Study Reports that Infrequent Snacking Can Increase BMI

By: CONNIE K. HO

There’s good snacking and then there’s bad snacking. Eating out of stress or an emotional cause–bad snacking. Eating to increase energy and stamina – good snacking. A recent study published in the Journal of Nutrition reported that less frequent eating predicts a greater body mass index (BMI) in young females.

The study collected data from 2,372 girls over a two year period. The results showed that those who had lower initial snack and total meal frequencies had a greater increase in BMI and a larger waist circumference. According to the National Institute of Health, BMI is a measure of body fat based on height and weight. BMI categories range from underweight to obese and can be found with the help of BMI calculators or tables.

Apart from the study that shows the advantages to healthy snacking, others who have attempted to eat small portions throughout the day have seen the benefits. Sukhpreet Kaur, a student at the University of California, Los Angeles, decided early on to integrate five small meals into her daily diet. She hoped that it would help her maintain a more balanced lifestyle and manage her eating habits.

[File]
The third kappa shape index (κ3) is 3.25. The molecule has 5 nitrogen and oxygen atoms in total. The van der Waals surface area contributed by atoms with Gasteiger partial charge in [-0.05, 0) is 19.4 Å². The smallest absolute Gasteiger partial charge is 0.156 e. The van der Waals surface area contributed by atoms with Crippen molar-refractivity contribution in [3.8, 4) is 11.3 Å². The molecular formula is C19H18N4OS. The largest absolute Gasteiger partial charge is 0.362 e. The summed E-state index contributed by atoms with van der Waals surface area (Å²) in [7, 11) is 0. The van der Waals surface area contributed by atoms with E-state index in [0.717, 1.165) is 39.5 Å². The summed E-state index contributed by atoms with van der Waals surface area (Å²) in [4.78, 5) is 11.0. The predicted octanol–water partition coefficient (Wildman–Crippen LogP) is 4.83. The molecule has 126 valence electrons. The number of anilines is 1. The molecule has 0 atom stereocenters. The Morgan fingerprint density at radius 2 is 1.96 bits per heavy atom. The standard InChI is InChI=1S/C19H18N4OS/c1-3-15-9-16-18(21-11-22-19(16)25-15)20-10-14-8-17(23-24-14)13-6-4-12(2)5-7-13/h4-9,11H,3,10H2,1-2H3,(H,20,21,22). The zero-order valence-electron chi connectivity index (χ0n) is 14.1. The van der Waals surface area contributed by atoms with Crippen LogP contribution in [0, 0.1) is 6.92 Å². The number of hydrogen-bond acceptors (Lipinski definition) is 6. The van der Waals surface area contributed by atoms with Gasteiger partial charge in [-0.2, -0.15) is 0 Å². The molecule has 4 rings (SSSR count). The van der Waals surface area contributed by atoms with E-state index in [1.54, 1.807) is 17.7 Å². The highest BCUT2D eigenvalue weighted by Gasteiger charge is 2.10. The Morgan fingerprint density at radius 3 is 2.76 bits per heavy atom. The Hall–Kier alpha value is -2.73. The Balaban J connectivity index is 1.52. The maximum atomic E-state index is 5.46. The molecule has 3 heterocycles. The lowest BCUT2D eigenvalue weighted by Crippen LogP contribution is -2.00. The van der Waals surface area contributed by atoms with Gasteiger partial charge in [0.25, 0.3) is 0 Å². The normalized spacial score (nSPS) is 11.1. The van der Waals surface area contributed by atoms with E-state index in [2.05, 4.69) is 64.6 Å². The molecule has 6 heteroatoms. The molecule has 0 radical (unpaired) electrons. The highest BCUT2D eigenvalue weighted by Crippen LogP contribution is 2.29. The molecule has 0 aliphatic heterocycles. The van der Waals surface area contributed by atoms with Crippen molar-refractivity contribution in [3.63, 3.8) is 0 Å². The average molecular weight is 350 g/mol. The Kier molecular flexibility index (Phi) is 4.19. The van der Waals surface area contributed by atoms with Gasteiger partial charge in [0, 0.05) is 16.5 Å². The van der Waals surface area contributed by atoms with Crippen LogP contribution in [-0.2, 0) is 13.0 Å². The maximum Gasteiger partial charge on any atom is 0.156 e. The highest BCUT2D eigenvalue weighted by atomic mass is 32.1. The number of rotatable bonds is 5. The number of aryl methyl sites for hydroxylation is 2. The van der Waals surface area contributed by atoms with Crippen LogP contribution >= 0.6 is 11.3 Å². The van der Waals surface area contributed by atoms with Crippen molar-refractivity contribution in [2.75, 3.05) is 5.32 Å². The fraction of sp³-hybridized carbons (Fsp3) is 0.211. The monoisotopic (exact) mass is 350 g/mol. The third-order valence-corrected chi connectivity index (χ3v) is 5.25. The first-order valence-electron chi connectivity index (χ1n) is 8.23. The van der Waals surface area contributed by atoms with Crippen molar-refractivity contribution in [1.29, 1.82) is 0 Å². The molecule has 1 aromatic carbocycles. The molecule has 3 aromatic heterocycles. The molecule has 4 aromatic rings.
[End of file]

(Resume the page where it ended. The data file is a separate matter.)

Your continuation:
“It was definitely difficult to make the adjustments needed to follow the five small meals routine at first,” says Kaur. “But after about two weeks or so, it just became a habit. I felt energized throughout the day and I did not get tired as easily and definitely didn’t eat huge amounts at the end of the day after going without eating almost the whole day. The only issue was to make sure that I prepared my snacks and a food menu for the week during the weekend and did my grocery shopping on time, which include tons of vegetables and fruits.”

The problem that arises in healthy snacking for those like Kaur is the difficulty in finding the correct snacks to eat. Mindy Sapilewski, a registered dietician, recommends looking at snacks in terms of calories rather than portion size. For example, it’s better to eat more carrots than more potato chips because carrots have less calories then chips.

Sapilewski believes that it’s best to eat three meal and two snacks or five small meals, depending on the person. Healthy snack options include greek yogurt (provides protein and calcium), low fat white cheese (provides protein and calcium), nuts like almonds and cashews (provides protein), as well as lots of fruits and vegetables.

“The theory behind frequent eating ties into metabolism,” says Sapilewski. “Your metabolism is like keeping gas in your car – the more frequently you eat, the more control you have over your metabolism. Your body uses food for energy, it keeps you going. If you overeat, your body can’t use all that and it becomes fat.”

For those interested in healthy snacking, there are resources online that can help people find the snacks that will work for their nutritional goals. Websites such as choosemyplate.gov provide calorie information on different food groups and also calculate individual health goals based on family history, diet, and activity level.

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Categories: Home, Sections, Your Health News, Your Lifestyle, Your Nutrition

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